Hiring well is among the greatest challenges for early-stage startups with limited resources — and also one of the best predictors of success. The stakes are high, and that’s why it’s important to throw out the list of interview questions you brought with you from your “big tech” role.
While traditional tech job interview questions might work for most roles, roles at early-stage startup companies are not like most roles. These roles require passion for the mission, can be more demanding, and usually force people to lean on a wider array of personal and professional skills.
Here are three interview questions I’ve asked or been asked — they may be a little off-kilter but in my experience, they lead to meaningful conversations during an interview and ultimately, healthier and more productive working relationships.
Have you used our product?
This is more about the follow-up than it is about the initial “yes” or “no.”
If the person has used the product, ask for feedback and pay close attention to the parts of the experience they emphasize or detail. If it’s relevant to the role, drill down on specifics and ask how they might handle the roll-out of revisions or updates.
As a member of the team at ChangeNOW recently reminded me, don’t write off people who have not used your product. Instead, figure out why. ChangeNOW staff prioritize learning how people are solving the problem without their multi-chain bridge solution, for example, and figure out what it would take to get them (as an end-user) to switch. This offers the rare opportunity to do direct user research. You may find that your value proposition needs adjustment or your on-boarding flow is broken in ways you weren’t previously aware.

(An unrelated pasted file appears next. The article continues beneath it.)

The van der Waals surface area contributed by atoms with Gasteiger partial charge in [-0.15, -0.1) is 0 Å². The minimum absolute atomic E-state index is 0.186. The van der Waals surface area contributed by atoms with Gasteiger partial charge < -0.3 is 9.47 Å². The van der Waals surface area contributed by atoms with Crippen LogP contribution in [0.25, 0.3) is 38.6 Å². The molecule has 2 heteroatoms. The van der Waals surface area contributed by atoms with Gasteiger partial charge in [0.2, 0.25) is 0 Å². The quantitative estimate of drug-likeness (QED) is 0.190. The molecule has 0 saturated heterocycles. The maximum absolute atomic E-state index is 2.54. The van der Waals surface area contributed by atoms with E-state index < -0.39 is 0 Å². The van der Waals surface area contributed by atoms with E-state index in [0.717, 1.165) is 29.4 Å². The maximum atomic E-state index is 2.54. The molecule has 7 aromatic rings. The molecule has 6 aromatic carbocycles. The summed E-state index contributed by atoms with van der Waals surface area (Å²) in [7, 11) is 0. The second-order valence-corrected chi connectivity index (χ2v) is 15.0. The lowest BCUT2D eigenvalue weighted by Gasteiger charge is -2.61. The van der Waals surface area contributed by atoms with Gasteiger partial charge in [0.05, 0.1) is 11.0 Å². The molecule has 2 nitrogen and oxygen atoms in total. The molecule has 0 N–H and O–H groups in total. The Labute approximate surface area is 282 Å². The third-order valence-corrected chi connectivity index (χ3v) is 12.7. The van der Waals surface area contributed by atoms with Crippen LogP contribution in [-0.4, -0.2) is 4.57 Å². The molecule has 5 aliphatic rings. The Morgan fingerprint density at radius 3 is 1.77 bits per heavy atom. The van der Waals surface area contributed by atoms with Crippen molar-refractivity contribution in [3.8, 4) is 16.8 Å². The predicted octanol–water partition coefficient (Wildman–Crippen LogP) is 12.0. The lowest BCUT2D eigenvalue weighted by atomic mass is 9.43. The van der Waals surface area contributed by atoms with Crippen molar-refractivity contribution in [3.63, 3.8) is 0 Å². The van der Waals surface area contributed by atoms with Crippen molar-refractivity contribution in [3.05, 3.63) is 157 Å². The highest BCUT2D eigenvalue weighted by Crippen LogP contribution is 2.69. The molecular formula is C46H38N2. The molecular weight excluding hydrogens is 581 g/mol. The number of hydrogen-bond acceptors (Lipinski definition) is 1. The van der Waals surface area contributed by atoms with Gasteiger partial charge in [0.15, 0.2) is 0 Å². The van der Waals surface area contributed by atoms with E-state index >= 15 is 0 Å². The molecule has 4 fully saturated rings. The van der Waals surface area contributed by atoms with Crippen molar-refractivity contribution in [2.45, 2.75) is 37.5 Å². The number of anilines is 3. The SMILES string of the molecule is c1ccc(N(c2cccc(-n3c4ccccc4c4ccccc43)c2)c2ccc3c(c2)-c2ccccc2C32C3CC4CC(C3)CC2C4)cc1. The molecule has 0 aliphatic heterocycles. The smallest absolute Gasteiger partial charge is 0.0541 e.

What’s the job after this job?
Here’s an opportunity to demonstrate that you give a care about this potential employee’s development and begin your relationship from a place of understanding and alignment.
This is where you might learn, for example, this person is leaving the safe confines of big tech for an earlier-stage startup because they’re interested in starting their own company someday. If you’re a good and thoughtful leader, you’ll tailor their work experience to serve their long-term goals — and if you show that you care about them, you’re more likely to have a dedicated and engaged employee.
What’s your most unpopular opinion?
Understand this can be a challenging question for your potential employee — and you should not judge their response. Instead, evaluate their ability to sell the opinion. Are they leading with an emotional appeal or a data-centric approach? Are they bringing you along? This question can be useful well beyond sales roles — this can help give you a sneak peak of how the employee can handle a disagreement on their team.
The Right Interview Questions Lead to the Right Hire
It’s often said startup operators should hire slow and fire fast, something that many struggle with: when a company has a need, it’s often glaring and can be difficult to resist plugging the hole as soon as possible. That can lead to a rushed decision and a bad hire that you’ll come to regret.
These questions (and other creative questions with an eye on getting a full view of an individual’s approach and adaptability) will help companies shorten that path and find greater success in their startup hiring process.